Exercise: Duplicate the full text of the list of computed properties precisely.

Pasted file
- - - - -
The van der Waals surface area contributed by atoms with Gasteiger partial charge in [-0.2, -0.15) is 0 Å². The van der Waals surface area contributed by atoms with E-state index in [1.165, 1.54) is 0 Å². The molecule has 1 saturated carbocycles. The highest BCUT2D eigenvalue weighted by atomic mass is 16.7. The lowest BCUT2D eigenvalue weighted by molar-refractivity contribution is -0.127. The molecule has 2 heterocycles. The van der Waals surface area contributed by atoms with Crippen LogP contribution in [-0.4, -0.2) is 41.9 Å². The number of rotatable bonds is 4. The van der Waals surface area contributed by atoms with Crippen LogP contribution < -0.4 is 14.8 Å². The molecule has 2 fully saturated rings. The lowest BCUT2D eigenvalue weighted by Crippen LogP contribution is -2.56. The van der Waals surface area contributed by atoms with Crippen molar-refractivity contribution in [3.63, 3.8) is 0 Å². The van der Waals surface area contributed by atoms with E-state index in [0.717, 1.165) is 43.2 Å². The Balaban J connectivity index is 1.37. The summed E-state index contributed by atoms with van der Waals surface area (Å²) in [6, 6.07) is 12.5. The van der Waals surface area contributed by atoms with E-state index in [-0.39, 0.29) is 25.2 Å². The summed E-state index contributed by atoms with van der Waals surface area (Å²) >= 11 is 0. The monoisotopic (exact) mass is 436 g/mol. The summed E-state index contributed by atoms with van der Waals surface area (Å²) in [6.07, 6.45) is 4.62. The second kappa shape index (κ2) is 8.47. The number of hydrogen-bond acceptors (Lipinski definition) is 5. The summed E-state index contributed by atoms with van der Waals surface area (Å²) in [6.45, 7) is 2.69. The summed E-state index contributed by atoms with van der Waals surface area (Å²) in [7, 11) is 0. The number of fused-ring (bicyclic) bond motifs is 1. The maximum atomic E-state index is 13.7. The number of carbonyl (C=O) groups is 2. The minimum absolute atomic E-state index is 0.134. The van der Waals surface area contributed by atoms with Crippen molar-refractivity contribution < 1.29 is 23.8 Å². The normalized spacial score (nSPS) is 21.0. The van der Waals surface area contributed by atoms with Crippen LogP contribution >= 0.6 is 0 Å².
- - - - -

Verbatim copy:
The van der Waals surface area contributed by atoms with Gasteiger partial charge in [-0.2, -0.15) is 0 Å². The van der Waals surface area contributed by atoms with E-state index in [1.165, 1.54) is 0 Å². The molecule has 1 saturated carbocycles. The highest BCUT2D eigenvalue weighted by atomic mass is 16.7. The lowest BCUT2D eigenvalue weighted by molar-refractivity contribution is -0.127. The molecule has 2 heterocycles. The van der Waals surface area contributed by atoms with Crippen LogP contribution in [-0.4, -0.2) is 41.9 Å². The number of rotatable bonds is 4. The van der Waals surface area contributed by atoms with Crippen LogP contribution < -0.4 is 14.8 Å². The molecule has 2 fully saturated rings. The lowest BCUT2D eigenvalue weighted by Crippen LogP contribution is -2.56. The van der Waals surface area contributed by atoms with Crippen molar-refractivity contribution in [3.63, 3.8) is 0 Å². The van der Waals surface area contributed by atoms with E-state index in [0.717, 1.165) is 43.2 Å². The Balaban J connectivity index is 1.37. The summed E-state index contributed by atoms with van der Waals surface area (Å²) in [6, 6.07) is 12.5. The van der Waals surface area contributed by atoms with E-state index in [-0.39, 0.29) is 25.2 Å². The summed E-state index contributed by atoms with van der Waals surface area (Å²) >= 11 is 0. The monoisotopic (exact) mass is 436 g/mol. The summed E-state index contributed by atoms with van der Waals surface area (Å²) in [6.07, 6.45) is 4.62. The second kappa shape index (κ2) is 8.47. The number of hydrogen-bond acceptors (Lipinski definition) is 5. The summed E-state index contributed by atoms with van der Waals surface area (Å²) in [6.45, 7) is 2.69. The summed E-state index contributed by atoms with van der Waals surface area (Å²) in [7, 11) is 0. The number of fused-ring (bicyclic) bond motifs is 1. The maximum atomic E-state index is 13.7. The number of carbonyl (C=O) groups is 2. The minimum absolute atomic E-state index is 0.134. The van der Waals surface area contributed by atoms with Crippen molar-refractivity contribution < 1.29 is 23.8 Å². The normalized spacial score (nSPS) is 21.0. The van der Waals surface area contributed by atoms with Crippen LogP contribution >= 0.6 is 0 Å².